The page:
#query pivot per frame and store in list
        for i in range(start,end):
            pos = mc.xform(obj,q=1,ws=1,t=1)
        #create curve from point data
        mc.curve(n=obj + "_bakedPivot",p=curvePoints )

Friday, April 5, 2013

Uninstancer for maya

There are a few uninstancer scripts and plugins around, but I stumbled upon a bit of python that Peter Shipkov (developer of the SOuP toolset) which works great.  Here's a link to the page:

Here's the bit of code just in case the link or web site is somehow taken down at some point:
 # save the code below in file named  
 # select at least one instancer node in the maya scene and run the next command:  
 # import imp; uninstancer = imp.load_source('uninstancer','/path/to/'); uninstancer.uninstancer().main()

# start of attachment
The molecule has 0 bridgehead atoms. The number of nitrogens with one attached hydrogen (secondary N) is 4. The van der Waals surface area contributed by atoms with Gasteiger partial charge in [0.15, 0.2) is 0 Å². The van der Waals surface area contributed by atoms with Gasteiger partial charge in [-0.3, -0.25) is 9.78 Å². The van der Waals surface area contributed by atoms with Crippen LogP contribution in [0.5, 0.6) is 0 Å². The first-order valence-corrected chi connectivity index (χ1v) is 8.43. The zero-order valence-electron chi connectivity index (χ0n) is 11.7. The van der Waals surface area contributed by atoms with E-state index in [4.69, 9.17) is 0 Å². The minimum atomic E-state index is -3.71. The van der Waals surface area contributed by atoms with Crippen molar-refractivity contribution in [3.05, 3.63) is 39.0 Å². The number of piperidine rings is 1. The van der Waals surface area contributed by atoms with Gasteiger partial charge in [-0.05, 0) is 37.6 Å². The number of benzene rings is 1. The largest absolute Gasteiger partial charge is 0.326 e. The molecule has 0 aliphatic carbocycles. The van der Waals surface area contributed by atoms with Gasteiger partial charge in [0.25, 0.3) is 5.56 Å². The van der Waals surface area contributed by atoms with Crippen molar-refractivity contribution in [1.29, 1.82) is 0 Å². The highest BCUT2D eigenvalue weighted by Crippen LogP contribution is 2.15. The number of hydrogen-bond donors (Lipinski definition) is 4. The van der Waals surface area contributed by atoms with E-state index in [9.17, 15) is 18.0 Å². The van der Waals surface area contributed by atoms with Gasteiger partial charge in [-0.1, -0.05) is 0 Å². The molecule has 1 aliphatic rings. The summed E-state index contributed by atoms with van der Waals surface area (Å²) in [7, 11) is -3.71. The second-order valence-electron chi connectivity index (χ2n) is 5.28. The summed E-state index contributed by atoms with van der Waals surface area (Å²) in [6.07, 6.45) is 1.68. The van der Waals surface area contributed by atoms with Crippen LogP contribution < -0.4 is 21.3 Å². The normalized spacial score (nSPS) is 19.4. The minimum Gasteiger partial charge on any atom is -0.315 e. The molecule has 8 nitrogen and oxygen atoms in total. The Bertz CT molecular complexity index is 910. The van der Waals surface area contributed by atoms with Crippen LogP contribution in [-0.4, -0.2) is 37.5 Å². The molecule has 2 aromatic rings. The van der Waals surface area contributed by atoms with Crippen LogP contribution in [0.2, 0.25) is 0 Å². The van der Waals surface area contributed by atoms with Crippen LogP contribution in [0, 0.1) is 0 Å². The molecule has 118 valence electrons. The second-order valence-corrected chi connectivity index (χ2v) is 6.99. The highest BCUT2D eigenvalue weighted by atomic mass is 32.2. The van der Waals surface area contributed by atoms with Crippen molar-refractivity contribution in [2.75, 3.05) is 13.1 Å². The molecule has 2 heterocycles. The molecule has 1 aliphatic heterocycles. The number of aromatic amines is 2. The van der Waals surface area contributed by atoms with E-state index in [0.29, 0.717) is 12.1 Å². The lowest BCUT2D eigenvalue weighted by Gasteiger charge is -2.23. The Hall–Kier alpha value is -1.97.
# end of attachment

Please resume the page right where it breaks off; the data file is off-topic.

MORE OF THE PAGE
import maya.cmds as mc  
 import maya.OpenMaya as om  
 import maya.OpenMayaFX as omfx  
 class uninstancer():  
   def main(self):  
     li = []  
     l = or []  
     for n in l:  
       if mc.nodeType(n) != "instancer": continue  
     if len(li) == 0: raise Exception('Select at least one instancer node.')  
     l = []  
     m = om.MMatrix()  
     dp = om.MDagPath()  
     dpa = om.MDagPathArray()  
     sa = om.MScriptUtil()  
     sa.createFromList([0.0, 0.0, 0.0], 3)  
     sp = sa.asDoublePtr()  
     sf = int(mc.playbackOptions(q=True, min=True))-1  
     ef = int(mc.playbackOptions(q=True, max=True))+2  
     for i in range(sf, ef):  
       for inst in li:  
         g = inst+"_objects"  
         if i == sf:  
           if mc.objExists(g) == True: mc.delete(g)  
           mc.createNode("transform", n=g)  
         sl = om.MSelectionList()  
         sl.getDagPath(0, dp)  
         fni = omfx.MFnInstancer(dp)  
         for j in range(fni.particleCount()):